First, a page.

With the development of the company, Huawei's products have occupied a favorable position in both the rural market and the first-tier cities. Huawei's technology level has steadilybettered itself and reached a certain height in the business field. At the moment, Huawei's segmentation market is based on the market segmentation of differences in customer’s standard and differences in demand to further consolidate its own market position (Perreault & et. al, 2015). For instance, Huawei's technology in 3G, 4G, cloud computing, high-end routers and etc.are at the forefrontin itshome country and areas out of the country; forthesegoods, Huawei uses differences in customers’ standard as basis of market segmentation. It is because in these technical fields, Huawei’s Chinese competitors have no technical skills to attract end users. In general, when Huawei faces foreign competitors, it usually adopts the market segmentation based on demand of customers. For example, Cisco, Ericsson, etc., Huawei may be competitors technically, but Huawei chooses to start with service. It is the advantage of Huawei to respond very quickly to the customer's needs and achieve customer satisfaction. This is also the disadvantage of these foreign companies (Li-Hua & et. al, 2013). Since some foreign companies do not have technical service personnel in the local area, when customers have problems, they cannot send technicians to the site in time, which makes it easy for customers to cause losses. Huawei is applying this advantage to quickly consolidate the market.
 
Developed countries are the mainstay of Huawei's marketing. Whether it is in concern of the objective market demand or about establishing the international brand image of the company, these countries are of substantialimportance to the company. Huawei should capitalize on high-end products and provide excellent servicesalongside theirgreat products. With the wide range of markets in the developing countries, the demand for products is large, and the threshold requirement formarket entry is low (Li & et. al, 2015). Simultaneously, Huawei's low-cost productiveness is in line with the requirements of developing nations, and it is the preferred springboard for Huawei to further develop its status as an international corporation. It is reasonable forHuawei to develop its own market in developing countries. For the marketof third-worldcountries, even though there are objective demand for the products, but the buying power is poor, or there is probably very low objective demand for those goods, so it is essential to adopt flexible approachesin maintaining understanding and evaluationof the change in market demand in these places.#p#分页标题#e#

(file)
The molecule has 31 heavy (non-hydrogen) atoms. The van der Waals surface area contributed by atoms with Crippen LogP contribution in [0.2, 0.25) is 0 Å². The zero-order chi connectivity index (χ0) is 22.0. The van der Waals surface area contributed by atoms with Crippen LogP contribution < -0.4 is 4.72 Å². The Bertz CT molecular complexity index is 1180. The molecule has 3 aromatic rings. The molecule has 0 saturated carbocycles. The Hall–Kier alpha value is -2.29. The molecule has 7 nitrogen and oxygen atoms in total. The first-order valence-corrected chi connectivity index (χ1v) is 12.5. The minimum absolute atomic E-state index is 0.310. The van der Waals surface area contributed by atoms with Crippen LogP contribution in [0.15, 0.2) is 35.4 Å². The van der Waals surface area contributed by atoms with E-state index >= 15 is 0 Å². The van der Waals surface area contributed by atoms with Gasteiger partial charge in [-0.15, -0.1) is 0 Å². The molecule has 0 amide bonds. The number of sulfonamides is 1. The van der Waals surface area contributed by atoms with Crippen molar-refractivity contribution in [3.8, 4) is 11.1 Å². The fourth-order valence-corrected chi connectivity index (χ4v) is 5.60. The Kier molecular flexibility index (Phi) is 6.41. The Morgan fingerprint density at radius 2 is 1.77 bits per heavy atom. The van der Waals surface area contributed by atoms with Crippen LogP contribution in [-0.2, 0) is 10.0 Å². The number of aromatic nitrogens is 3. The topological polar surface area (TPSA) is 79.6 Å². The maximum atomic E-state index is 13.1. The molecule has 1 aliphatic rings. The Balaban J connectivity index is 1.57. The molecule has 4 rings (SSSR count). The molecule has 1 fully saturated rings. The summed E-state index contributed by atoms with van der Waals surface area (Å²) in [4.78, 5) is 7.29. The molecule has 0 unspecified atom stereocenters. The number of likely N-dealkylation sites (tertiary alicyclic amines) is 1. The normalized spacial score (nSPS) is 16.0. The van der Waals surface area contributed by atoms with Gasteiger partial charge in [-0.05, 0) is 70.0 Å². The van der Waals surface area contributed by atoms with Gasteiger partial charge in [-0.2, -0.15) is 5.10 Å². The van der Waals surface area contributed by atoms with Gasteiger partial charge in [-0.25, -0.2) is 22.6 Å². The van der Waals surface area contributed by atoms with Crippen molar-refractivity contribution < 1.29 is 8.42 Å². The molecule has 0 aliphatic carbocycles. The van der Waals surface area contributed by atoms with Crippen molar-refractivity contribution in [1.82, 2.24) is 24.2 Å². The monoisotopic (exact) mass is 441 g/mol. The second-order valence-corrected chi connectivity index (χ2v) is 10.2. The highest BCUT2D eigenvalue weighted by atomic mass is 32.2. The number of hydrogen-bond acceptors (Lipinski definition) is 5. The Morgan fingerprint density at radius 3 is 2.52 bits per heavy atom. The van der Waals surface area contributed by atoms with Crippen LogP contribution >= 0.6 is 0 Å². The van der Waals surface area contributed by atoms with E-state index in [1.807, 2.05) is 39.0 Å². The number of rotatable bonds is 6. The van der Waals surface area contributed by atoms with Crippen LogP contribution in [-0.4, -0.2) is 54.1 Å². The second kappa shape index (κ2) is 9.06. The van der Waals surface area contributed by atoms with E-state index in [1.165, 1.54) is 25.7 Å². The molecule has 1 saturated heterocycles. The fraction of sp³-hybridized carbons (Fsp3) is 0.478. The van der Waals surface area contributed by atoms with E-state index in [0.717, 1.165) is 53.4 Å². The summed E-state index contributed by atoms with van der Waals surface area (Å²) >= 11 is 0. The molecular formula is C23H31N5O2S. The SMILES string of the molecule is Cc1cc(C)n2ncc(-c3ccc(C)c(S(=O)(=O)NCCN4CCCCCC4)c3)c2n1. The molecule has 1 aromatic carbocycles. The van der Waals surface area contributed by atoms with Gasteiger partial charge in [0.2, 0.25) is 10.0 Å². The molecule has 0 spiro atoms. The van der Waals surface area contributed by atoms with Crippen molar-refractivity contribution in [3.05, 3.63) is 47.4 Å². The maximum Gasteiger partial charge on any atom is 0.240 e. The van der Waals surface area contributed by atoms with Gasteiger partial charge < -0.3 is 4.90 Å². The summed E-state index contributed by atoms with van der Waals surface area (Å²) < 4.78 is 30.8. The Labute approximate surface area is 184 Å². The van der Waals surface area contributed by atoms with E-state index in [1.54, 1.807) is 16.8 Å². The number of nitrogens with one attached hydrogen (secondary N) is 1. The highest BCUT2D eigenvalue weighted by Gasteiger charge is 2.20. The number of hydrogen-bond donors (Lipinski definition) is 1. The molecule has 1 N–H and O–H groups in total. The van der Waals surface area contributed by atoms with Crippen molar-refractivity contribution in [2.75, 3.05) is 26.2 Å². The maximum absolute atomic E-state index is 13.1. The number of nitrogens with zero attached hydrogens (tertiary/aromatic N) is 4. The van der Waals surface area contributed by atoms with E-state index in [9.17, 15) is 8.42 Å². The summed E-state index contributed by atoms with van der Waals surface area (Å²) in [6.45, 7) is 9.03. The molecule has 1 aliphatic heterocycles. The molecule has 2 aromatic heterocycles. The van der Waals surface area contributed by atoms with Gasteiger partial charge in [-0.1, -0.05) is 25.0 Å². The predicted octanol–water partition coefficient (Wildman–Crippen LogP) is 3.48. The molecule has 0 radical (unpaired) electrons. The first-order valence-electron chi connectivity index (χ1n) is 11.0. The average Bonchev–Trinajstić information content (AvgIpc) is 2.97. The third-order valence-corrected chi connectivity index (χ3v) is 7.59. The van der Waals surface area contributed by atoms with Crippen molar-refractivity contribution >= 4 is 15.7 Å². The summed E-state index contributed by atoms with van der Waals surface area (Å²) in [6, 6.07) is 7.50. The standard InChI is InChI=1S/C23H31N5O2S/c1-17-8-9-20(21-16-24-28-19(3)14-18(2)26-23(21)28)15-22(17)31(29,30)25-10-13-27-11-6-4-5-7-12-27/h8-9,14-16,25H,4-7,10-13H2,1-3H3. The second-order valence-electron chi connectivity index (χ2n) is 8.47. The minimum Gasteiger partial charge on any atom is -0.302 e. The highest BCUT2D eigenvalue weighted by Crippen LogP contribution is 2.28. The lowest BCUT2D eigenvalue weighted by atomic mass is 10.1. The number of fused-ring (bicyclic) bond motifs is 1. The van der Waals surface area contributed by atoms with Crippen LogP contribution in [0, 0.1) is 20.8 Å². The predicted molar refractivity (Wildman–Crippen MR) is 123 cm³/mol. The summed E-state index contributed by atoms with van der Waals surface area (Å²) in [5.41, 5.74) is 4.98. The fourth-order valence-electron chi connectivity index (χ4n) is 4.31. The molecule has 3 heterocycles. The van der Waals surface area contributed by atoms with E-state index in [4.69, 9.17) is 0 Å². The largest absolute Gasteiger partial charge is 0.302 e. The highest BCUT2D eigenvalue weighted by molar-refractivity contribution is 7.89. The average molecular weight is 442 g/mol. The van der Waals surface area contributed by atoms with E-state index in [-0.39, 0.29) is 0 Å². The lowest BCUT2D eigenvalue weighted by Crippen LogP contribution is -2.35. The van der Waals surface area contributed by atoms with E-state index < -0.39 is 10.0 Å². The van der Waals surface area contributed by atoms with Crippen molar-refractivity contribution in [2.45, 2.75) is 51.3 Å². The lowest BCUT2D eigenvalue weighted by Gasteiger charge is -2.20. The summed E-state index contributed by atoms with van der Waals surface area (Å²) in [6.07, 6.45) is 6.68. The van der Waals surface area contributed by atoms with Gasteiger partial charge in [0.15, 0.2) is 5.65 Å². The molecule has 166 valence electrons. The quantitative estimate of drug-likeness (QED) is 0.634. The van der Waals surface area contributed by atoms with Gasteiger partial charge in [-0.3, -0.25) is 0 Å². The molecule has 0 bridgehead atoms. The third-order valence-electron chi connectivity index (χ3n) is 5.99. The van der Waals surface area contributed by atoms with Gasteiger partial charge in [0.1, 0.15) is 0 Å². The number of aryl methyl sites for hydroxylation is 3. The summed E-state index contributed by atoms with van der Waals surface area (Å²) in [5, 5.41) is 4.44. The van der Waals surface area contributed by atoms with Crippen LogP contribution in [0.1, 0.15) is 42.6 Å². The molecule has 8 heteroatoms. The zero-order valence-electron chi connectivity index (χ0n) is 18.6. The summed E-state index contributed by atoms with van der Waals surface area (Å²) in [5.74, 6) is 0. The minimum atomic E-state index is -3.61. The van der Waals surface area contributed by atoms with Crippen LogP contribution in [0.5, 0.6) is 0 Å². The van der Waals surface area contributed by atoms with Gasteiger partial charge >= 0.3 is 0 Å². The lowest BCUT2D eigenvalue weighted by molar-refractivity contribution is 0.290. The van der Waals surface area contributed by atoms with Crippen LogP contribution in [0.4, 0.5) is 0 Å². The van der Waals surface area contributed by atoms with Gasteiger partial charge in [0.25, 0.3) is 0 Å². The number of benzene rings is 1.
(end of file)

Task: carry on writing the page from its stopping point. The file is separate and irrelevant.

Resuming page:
Strategic Re-positioning
After experiencing the effectiveness of the specialization strategy in the initialphase of development, Huawei began to look at the transnational market. After 1995, Huawei determined its global strategy and started to cross the threshold of the transnational market. The internationalization of the company not justgraduallyhelped made Huawei's brand acknowledged by international companies, butthe world is also surprised by Huawei. Like the strategy Huawei adopts when targeting domestic market, Huawei still adheres to the marketing strategy of break through obstacles one by one from easy to difficult in the deployment ofstrategy for international market (Haveman & et. al, 2016). Determined to expand its market in global scale, Huawei has come around triumphant in the fightonce more. Huawei’sgoods entered the Russian market and gained recognition from Russian consumers. AfterJuly 1999, Huawei publicly won the auction in Laos and Yemen, leading to Huawei's breakthrough in the transnational market,and the contractual agreement with eMobile to set up a 3G network in Japan. This created a good platform for Huawei to develop 3G, and also made Huawei truly aware of the telecom operation market and terminal market and prospects. During this era, Huawei's strategic positioning began to enter a different adjustment stage. Huawei began to cooperate with telecom operators (Wu, 2007).AfterFebruary 2004, it established a strategic partnership with Ethiopian Telecommunications Corporation (ETC); in December 2004 and establishing a strategic partner in Telfort, the Netherlands; establishing a strategic partner in Teleraar/Oi in Brazil in 2006, etc. (Hoon, 2011) At this time, Huawei cooperates with these mainstream operators in the world, not only to provide equipment for customers, but also to provide customers with Huawei.